Feb. 20, 2016
February 15-21, 2016 is Heritage Week in Ontario and we have a large number of old mills that form a significant part of our industrial heritage. Mills were very often the first buildings in a location where a town would eventually start. When the counties and townships were surveyed in the 1790’s in preparation for settlement, the surveyor was charged with identifying suitable mill seats. These were typically places where there was a large enough water supply to turn the wheels of a saw mill or grist mill. Rivers would be dammed and a mill pond created to provide water storage for dry seasons. Places where a large head, or water drop, could be created allowed for greater power production. The buildings that ran Victorian industry were known as mills and they did more than just cut wood and grind grain. Over the past couple of years we have visited a number of the old mills in and around the GTA and present here a pictorial of various mills and the links to their respective stories.
The first mill in York (Toronto) was constructed in 1793 at the request of Lieutenant-Governor Simcoe and this was the first industrial site in Toronto. It was known as the King’s Mill after King George III of England who was the reigning monarch at the time. The mill went into operation the following year when the mill wheels and gear systems arrived from England where they had been forgotten the year before. A series of fires caused the destruction of the mills on this site until the fourth one, known as Gambles Mill, was destroyed in 1881. After sitting in ruins until 1914 it was restored and today we call it The Old Mill.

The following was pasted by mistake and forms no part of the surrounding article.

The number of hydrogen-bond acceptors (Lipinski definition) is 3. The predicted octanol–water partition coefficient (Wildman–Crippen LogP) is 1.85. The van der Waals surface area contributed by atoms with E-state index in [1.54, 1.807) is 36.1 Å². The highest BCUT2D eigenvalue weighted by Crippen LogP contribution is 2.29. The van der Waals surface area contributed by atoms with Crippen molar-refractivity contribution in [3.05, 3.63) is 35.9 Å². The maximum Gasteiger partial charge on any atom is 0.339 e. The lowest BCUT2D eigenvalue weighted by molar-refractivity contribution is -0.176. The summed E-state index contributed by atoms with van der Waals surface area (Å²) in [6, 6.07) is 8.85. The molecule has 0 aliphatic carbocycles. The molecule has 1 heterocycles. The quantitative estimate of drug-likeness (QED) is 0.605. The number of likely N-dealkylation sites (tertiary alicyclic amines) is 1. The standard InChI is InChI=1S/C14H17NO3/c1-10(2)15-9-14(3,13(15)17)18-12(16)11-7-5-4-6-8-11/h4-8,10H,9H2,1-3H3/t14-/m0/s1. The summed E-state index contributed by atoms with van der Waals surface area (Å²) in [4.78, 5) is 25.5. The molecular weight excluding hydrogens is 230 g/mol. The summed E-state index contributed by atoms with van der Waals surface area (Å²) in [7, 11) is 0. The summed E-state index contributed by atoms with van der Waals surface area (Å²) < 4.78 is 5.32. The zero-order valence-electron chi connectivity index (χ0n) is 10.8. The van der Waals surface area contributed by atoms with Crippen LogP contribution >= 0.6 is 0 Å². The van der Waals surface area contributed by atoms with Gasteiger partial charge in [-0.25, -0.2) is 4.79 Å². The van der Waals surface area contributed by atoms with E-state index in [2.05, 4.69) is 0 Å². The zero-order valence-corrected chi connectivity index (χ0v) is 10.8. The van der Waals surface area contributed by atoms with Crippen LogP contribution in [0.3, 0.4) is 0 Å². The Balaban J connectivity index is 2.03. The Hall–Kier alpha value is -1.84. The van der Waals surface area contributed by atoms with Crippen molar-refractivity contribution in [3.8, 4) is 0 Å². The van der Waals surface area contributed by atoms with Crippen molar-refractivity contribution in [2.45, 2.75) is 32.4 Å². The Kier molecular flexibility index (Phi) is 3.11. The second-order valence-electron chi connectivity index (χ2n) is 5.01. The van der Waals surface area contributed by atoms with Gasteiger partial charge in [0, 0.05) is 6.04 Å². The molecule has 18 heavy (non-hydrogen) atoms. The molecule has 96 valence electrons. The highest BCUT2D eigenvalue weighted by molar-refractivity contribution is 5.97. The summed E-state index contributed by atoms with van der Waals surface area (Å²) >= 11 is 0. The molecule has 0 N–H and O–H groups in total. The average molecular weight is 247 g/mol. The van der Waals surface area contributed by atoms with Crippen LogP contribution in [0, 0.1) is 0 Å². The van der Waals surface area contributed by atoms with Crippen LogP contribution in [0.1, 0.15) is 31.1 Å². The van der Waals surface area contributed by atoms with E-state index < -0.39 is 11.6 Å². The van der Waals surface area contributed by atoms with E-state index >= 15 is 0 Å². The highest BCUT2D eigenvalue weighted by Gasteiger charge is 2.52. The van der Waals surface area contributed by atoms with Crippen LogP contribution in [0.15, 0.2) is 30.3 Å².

The Barber Paper Mills in Georgetown were founded in 1837 by the Barber Brothers who had helped James Crooks open Upper Canada’s first paper mill in Crook’s Hollow in 1825. The paper mills in Georgetown operated for 111 years until they closed in 1948. The buildings were abandoned in the 1970’s and now may be partially restored as part of a development proposal.
The Barber brothers built themselves a dynamo to power their paper mills. This was one of several power mills that were set up in the late 1800’s to generate electricity for our early industry. The remains of the Barber Dynamo are located about 3 km downstream from the paper mills.
The Darnely Grist Mill was operated by James Crooks and this old structure was completed in 1813. As noted above, Crooks opened the first paper mill in the colony near this grist mill. The building was converted into another paper mill in 1860 when Crooks died.
In 1843 the Barber Brothers, William and Robert, decided to expand their Georgetown mill operation by buying William Comfort’s farm and mill site just south of Streetsville. In 1852 they built a 4 storey wollen mill. When it burned in 1861 their workers just built a new one and opened again only three months later. Within 10 years it was the fourth largest textile mill in Ontario. Their mill and the worker’s housing they provided became known as Babertown.
The Rockwood Woolen Mills were started in 1867 by three brothers named Harris along with a brother in law. They became known for quality blankets, sheets and underwear. Their original building burned down in 1880 and was replaced with a stone building in 1884. During the first world war they worked 24 hours a day to supply blankets to the military but by 1925 they were closed. Fire destroyed the building in 1965.